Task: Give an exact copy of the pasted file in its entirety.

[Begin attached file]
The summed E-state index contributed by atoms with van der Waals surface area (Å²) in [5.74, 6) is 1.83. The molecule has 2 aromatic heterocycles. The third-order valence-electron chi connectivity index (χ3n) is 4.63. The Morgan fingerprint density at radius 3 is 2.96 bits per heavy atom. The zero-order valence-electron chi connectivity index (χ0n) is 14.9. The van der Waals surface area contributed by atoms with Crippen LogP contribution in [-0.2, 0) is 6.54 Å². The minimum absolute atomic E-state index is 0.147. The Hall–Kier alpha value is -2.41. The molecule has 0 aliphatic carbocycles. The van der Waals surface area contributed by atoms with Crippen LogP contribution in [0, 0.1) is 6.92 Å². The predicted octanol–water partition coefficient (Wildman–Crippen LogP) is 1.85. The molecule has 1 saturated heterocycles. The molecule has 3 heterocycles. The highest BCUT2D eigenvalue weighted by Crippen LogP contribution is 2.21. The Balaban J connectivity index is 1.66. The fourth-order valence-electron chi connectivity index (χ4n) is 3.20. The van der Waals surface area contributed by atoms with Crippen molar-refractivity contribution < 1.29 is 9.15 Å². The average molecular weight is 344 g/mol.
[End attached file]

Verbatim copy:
The summed E-state index contributed by atoms with van der Waals surface area (Å²) in [5.74, 6) is 1.83. The molecule has 2 aromatic heterocycles. The third-order valence-electron chi connectivity index (χ3n) is 4.63. The Morgan fingerprint density at radius 3 is 2.96 bits per heavy atom. The zero-order valence-electron chi connectivity index (χ0n) is 14.9. The van der Waals surface area contributed by atoms with Crippen LogP contribution in [-0.2, 0) is 6.54 Å². The minimum absolute atomic E-state index is 0.147. The Hall–Kier alpha value is -2.41. The molecule has 0 aliphatic carbocycles. The van der Waals surface area contributed by atoms with Crippen LogP contribution in [0, 0.1) is 6.92 Å². The predicted octanol–water partition coefficient (Wildman–Crippen LogP) is 1.85. The molecule has 1 saturated heterocycles. The molecule has 3 heterocycles. The highest BCUT2D eigenvalue weighted by Crippen LogP contribution is 2.21. The Balaban J connectivity index is 1.66. The fourth-order valence-electron chi connectivity index (χ4n) is 3.20. The van der Waals surface area contributed by atoms with Crippen molar-refractivity contribution < 1.29 is 9.15 Å². The average molecular weight is 344 g/mol.